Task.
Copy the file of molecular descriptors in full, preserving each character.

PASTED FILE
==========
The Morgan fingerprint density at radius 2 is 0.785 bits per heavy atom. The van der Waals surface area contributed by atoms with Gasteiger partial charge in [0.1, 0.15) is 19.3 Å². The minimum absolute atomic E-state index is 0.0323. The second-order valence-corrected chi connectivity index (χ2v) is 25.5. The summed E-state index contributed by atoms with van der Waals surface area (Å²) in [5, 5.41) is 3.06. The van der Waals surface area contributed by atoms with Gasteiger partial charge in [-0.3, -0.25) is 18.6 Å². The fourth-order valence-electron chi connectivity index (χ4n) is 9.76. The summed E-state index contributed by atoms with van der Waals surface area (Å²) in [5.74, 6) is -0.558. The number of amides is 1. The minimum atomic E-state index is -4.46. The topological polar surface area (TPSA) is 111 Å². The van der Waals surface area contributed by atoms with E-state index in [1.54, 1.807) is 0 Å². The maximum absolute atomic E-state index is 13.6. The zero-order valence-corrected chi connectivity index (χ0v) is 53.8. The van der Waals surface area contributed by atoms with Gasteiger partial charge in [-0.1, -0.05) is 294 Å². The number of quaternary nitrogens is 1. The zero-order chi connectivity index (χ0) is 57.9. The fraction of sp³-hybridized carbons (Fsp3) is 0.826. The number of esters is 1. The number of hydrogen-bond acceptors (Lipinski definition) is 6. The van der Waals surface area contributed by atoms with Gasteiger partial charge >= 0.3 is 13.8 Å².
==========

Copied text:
The Morgan fingerprint density at radius 2 is 0.785 bits per heavy atom. The van der Waals surface area contributed by atoms with Gasteiger partial charge in [0.1, 0.15) is 19.3 Å². The minimum absolute atomic E-state index is 0.0323. The second-order valence-corrected chi connectivity index (χ2v) is 25.5. The summed E-state index contributed by atoms with van der Waals surface area (Å²) in [5, 5.41) is 3.06. The van der Waals surface area contributed by atoms with Gasteiger partial charge in [-0.3, -0.25) is 18.6 Å². The fourth-order valence-electron chi connectivity index (χ4n) is 9.76. The summed E-state index contributed by atoms with van der Waals surface area (Å²) in [5.74, 6) is -0.558. The number of amides is 1. The minimum atomic E-state index is -4.46. The topological polar surface area (TPSA) is 111 Å². The van der Waals surface area contributed by atoms with E-state index in [1.54, 1.807) is 0 Å². The maximum absolute atomic E-state index is 13.6. The zero-order valence-corrected chi connectivity index (χ0v) is 53.8. The van der Waals surface area contributed by atoms with Gasteiger partial charge in [-0.1, -0.05) is 294 Å². The number of quaternary nitrogens is 1. The zero-order chi connectivity index (χ0) is 57.9. The fraction of sp³-hybridized carbons (Fsp3) is 0.826. The number of esters is 1. The number of hydrogen-bond acceptors (Lipinski definition) is 6. The van der Waals surface area contributed by atoms with Gasteiger partial charge >= 0.3 is 13.8 Å².